say, potentially, we can call them forth and bring them to

consciousness; we can learn the purposes to which they can be put; we

can be strengthened in our inclination to use them, or get courage to do

so; we can judge by examples the effect of applying them, and so acquire

the correct use of them; and of course it is only when we have arrived

at that point that we actually possess these qualities. The only way in

which reading can form style is by teaching us the use to which we can

put our own natural gifts. We must have these gifts before we begin to

learn the use of them. Without them, reading teaches us nothing but

cold, dead mannerisms and makes us shallow imitators.

 

The strata of the earth preserve in rows the creatures which lived in

former ages; and the array of books on the shelves of a library stores

up in like manner the errors of the past and the way in which they have

been exposed. Like those creatures, they too were full of life in their

time, and made a great deal of noise; but now they are stiff and

fossilized, and an object of curiosity to the literary palaeontologist

alone.

 

Herodotus relates that Xerxes wept at the sight of his army, which

stretched further than the eye could reach, in the thought that of all

these, after a hundred years, not one would be alive. And in looking

over a huge catalogue of new books, one might weep at thinking that,

when ten years have passed, not one of them will be heard of.

 

It is in literature as in life: wherever you turn, you stumble at once

upon the incorrigible mob of humanity, swarming in all directions,

crowding and soiling everything, like flies in summer. Hence the number,

which no man can count, of bad books, those rank weeds of literature,

which draw nourishment from the corn and choke it. The time, money and

attention of the public, which rightfully belong to good books and their

noble aims, they take for themselves: they are written for the mere

purpose of making money or procuring places. So they are not only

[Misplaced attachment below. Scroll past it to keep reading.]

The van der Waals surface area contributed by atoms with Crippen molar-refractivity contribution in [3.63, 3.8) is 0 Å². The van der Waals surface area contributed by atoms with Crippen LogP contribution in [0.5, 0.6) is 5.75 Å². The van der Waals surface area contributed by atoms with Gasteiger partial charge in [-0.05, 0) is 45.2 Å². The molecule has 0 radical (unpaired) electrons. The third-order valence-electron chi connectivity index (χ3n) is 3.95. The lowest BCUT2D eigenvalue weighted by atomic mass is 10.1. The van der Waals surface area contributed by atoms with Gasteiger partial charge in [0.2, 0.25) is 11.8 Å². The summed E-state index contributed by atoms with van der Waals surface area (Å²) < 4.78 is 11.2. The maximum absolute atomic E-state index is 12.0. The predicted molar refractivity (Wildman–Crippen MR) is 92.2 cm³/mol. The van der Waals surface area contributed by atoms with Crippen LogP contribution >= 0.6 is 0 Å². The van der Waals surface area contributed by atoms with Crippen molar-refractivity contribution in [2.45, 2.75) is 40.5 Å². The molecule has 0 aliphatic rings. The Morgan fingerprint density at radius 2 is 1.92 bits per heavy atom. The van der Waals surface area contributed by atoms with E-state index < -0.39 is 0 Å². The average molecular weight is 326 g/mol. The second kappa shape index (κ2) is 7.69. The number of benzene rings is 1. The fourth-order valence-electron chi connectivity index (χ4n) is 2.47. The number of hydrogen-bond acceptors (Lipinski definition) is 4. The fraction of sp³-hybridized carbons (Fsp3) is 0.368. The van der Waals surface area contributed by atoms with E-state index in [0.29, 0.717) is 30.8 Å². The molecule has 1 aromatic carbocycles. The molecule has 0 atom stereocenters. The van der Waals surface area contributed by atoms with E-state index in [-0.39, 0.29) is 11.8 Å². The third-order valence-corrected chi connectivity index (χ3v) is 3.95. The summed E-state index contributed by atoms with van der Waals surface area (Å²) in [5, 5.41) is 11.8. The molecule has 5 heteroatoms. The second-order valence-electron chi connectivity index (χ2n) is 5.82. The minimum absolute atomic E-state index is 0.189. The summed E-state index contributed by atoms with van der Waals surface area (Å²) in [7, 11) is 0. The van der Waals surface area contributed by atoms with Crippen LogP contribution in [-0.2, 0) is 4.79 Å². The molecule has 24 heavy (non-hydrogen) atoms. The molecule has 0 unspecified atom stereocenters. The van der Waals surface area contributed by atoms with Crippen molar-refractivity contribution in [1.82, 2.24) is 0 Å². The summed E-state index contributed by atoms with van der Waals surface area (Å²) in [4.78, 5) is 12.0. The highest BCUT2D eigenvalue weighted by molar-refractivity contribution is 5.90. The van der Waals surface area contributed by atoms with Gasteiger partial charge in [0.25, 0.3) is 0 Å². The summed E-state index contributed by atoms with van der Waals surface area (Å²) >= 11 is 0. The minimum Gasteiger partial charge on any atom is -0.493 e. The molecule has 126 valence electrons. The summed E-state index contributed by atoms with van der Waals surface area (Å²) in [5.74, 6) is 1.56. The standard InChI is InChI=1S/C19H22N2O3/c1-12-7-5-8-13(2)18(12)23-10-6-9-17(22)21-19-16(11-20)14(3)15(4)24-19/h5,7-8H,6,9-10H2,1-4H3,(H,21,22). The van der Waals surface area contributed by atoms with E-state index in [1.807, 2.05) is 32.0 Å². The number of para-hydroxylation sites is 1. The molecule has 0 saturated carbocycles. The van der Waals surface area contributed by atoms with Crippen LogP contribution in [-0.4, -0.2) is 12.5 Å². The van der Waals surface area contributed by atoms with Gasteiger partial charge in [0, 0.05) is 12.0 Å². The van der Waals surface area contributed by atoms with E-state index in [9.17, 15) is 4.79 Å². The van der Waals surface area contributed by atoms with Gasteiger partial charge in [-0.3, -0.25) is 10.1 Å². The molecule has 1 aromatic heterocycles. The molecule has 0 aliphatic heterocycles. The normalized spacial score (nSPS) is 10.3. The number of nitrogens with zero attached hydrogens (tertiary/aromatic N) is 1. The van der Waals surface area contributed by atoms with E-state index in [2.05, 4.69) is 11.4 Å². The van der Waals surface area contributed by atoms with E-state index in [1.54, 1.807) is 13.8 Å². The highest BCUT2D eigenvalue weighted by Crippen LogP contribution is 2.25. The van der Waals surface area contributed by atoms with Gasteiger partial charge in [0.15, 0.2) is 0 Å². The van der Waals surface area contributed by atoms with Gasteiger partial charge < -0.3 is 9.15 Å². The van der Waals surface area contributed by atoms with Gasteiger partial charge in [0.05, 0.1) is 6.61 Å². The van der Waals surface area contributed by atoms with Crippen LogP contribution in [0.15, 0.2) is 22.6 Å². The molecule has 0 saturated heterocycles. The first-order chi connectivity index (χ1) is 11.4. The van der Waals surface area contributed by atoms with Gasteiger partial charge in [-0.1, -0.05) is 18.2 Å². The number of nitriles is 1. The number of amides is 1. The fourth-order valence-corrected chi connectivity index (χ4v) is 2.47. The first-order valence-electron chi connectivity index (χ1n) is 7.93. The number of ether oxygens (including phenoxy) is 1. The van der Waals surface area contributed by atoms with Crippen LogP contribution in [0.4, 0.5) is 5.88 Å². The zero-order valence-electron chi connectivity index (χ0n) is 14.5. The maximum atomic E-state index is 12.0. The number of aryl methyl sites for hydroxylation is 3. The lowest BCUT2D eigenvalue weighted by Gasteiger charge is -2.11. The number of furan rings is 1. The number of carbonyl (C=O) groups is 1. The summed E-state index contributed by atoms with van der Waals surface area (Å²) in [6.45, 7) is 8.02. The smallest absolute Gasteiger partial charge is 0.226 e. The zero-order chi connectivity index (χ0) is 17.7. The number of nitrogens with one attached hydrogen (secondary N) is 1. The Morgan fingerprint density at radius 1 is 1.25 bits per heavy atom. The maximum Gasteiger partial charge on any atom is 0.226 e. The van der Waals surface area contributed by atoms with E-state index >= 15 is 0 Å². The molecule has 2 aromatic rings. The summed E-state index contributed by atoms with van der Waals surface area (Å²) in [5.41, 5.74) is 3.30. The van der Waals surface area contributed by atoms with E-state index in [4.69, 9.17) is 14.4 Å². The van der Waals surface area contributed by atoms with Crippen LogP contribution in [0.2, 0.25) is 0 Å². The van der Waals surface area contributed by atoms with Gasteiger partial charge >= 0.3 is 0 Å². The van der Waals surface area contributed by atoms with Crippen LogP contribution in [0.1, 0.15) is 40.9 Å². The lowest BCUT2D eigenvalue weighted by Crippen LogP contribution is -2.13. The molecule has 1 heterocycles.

useless; they do positive mischief. Nine-tenths of the whole of our

present literature has no other aim than to get a few shillings out of

the pockets of the public; and to this end author, publisher and

reviewer are in league.

 

Let me mention a crafty and wicked trick, albeit a profitable and

successful one, practised by litterateurs, hack writers, and voluminous

authors. In complete disregard of good taste and the true culture of the

period, they have succeeded in getting the whole of the world of fashion

into leading strings, so that they are all trained to read in time, and

all the same thing, viz., _the newest books_; and that for the purpose

of getting food for conversation in the circles in which they move. This

is the aim served by bad novels, produced by writers who were once

celebrated, as Spindler, Bulwer Lytton, Eugene Sue. What can be more

miserable than the lot of a reading public like this, always bound to

peruse the latest works of extremely commonplace persons who write for

money only, and who are therefore never few in number? and for this

advantage they are content to know by name only the works of the few

superior minds of all ages and all countries. Literary newspapers, too,

are a singularly cunning device for robbing the reading public of the

time which, if culture is to be attained, should be devoted to the

genuine productions of literature, instead of being occupied by the

daily bungling commonplace persons.

 

Hence, in regard to reading, it is a very important thing to be able to

refrain. Skill in doing so consists in not taking into one’s hands any

book merely because at the time it happens to be extensively read; such

as political or religious pamphlets, novels, poetry, and the like, which

make a noise, and may even attain to several editions in the first and

last year of their existence. Consider, rather, that the man who writes

for fools is always sure of a large audience; be careful to limit your

time for reading, and devote it exclusively to the works of those great

minds of all times and countries, who o’ertop the rest of humanity,

those whom the voice of fame points to as such. These alone really

educate and instruct. You can never read bad literature too little, nor

good literature too much. Bad books are intellectual poison; they

destroy the mind. Because people always read what is new instead of the

best of all ages, writers remain in the narrow circle of the ideas which

happen to prevail in their time; and so the period sinks deeper and

deeper into its own mire.

 

There are at all times two literatures in progress, running side by

side, but little known to each other; the one real, the other only

apparent. The former grows into permanent literature; it is pursued by

those who live _for_ science or poetry; its course is sober and quiet,

but extremely slow; and it produces in Europe scarcely a dozen works in

a century; these, however, are permanent. The other kind is pursued by